China Might Tighten Monetary Policy After Key Meeting In November

The author is Nomura economist Zhiwei Zhang

The 7-day repo rate rose to 4% yesterday from around 3.6% the day before and continued to rise to above 5.5% earlier today.

We highlighted our expectation last week that monetary policy was about to be tightened. We do not believe that the current rise in the repo rate is being driven by seasonal factors such as the corporate tax payment season.

The Chinese government is well aware of such seasonal factors and could have adjusted its liquidity management accordingly to offset such factors and avoid rise of the repo rate, yet it has allowed repo rates to rise, which we take as a clear policy signal.

We believe policy tightening is well justified, as growth rebounded in Q3 and CPI inflation surprised on the upside in September at 3.1%.

We expect inflation to rise to 3.5% in October, adding more pressure on the People’s Bank of China to tighten policy.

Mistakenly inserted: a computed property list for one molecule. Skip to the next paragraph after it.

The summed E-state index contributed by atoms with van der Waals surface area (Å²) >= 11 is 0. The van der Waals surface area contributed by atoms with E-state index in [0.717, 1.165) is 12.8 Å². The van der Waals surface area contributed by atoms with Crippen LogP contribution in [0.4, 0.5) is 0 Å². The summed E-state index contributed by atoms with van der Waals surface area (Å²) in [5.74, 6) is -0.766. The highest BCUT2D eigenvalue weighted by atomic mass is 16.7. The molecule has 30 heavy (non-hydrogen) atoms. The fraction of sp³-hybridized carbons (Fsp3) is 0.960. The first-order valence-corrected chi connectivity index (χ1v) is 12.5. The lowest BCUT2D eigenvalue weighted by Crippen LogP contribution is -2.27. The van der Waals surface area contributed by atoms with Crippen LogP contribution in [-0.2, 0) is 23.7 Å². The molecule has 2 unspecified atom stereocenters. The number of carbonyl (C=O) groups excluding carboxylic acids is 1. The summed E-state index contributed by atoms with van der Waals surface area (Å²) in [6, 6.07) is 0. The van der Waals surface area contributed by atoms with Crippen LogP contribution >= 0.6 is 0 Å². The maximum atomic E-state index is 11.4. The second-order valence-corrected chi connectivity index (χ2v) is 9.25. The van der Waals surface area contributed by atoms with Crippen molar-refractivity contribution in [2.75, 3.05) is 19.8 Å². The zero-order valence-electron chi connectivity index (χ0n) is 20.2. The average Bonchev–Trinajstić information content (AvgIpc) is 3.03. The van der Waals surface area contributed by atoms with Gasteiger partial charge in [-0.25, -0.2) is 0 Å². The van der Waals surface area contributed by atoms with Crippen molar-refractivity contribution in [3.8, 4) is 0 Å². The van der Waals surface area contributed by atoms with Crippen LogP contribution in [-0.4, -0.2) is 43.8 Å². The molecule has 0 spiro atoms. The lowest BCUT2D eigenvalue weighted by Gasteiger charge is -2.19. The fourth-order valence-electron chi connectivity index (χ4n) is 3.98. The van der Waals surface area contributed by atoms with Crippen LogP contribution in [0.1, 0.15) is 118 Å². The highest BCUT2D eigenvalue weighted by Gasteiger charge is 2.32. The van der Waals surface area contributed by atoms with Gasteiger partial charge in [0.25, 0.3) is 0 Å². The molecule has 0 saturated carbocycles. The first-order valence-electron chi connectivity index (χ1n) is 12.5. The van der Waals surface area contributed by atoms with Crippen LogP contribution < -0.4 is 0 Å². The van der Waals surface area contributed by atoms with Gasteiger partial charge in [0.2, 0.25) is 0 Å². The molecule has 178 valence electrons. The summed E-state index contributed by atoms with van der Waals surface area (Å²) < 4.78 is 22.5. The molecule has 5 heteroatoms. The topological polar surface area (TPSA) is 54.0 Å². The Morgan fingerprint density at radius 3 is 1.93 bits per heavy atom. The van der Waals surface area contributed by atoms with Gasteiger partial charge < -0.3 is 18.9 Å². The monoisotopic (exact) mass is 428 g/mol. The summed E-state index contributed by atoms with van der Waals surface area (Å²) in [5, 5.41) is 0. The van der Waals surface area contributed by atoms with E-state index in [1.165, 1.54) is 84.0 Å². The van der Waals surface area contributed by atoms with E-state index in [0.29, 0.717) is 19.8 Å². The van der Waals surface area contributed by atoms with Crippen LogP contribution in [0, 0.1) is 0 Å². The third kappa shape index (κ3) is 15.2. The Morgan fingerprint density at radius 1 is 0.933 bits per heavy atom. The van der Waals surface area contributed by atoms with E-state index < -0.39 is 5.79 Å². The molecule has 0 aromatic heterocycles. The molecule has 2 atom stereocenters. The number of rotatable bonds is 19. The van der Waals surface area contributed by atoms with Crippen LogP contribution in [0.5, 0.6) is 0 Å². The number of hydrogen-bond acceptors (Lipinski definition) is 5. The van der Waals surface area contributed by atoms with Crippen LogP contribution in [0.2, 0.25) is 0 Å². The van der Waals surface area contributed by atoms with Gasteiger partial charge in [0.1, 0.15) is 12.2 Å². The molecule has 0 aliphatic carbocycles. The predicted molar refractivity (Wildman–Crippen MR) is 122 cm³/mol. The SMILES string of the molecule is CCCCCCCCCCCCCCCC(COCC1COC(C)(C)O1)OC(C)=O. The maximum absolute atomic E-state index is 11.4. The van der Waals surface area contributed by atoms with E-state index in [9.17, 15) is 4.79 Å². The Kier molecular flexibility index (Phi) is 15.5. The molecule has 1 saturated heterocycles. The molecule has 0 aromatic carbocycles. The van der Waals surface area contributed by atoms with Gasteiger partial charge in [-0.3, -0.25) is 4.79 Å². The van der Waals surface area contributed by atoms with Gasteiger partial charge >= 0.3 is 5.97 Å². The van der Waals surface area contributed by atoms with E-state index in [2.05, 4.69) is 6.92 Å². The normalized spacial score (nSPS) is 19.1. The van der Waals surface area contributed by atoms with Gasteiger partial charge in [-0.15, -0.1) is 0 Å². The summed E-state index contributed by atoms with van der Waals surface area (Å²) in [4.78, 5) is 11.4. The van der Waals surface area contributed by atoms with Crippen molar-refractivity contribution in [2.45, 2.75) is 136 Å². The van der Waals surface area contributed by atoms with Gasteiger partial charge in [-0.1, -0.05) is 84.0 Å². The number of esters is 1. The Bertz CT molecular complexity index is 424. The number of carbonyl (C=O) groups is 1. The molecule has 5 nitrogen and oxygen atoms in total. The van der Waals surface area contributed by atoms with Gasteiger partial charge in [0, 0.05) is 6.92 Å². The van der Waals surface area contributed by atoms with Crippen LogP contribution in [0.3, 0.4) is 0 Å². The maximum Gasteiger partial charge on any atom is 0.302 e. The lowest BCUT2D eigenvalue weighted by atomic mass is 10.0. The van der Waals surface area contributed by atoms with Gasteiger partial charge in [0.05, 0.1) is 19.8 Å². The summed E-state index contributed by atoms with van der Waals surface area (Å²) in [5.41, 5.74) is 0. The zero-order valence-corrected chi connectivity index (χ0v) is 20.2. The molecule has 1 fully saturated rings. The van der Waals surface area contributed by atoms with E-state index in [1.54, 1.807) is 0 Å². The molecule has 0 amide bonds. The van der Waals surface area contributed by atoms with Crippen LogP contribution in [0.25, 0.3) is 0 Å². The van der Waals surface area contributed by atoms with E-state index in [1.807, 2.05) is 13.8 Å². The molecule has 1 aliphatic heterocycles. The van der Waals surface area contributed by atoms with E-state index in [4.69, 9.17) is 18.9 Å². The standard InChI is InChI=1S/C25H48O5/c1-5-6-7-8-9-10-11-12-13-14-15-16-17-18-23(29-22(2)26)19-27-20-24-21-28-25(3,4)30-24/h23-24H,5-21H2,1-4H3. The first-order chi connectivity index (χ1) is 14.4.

We reiterate our view that the economic recovery is unsustainable as the government will tighten policy to address inflation, financial systemic risks and the pollution problem that has again made global headlines.

We do not expect a repeat of the liquidity squeeze seen in June as we believe the government learned from that episode to manage the liquidity risks properly.

Moreover, we believe a repeat liquidity squeeze is politically unfeasible ahead of the important Communist Party meeting in November.

We expect policy tightening to be done in a gradual and controlled manner, possibly picking up speed after the November meeting if inflation continues to surprise on the upside.

(The article has been edited for clarity)

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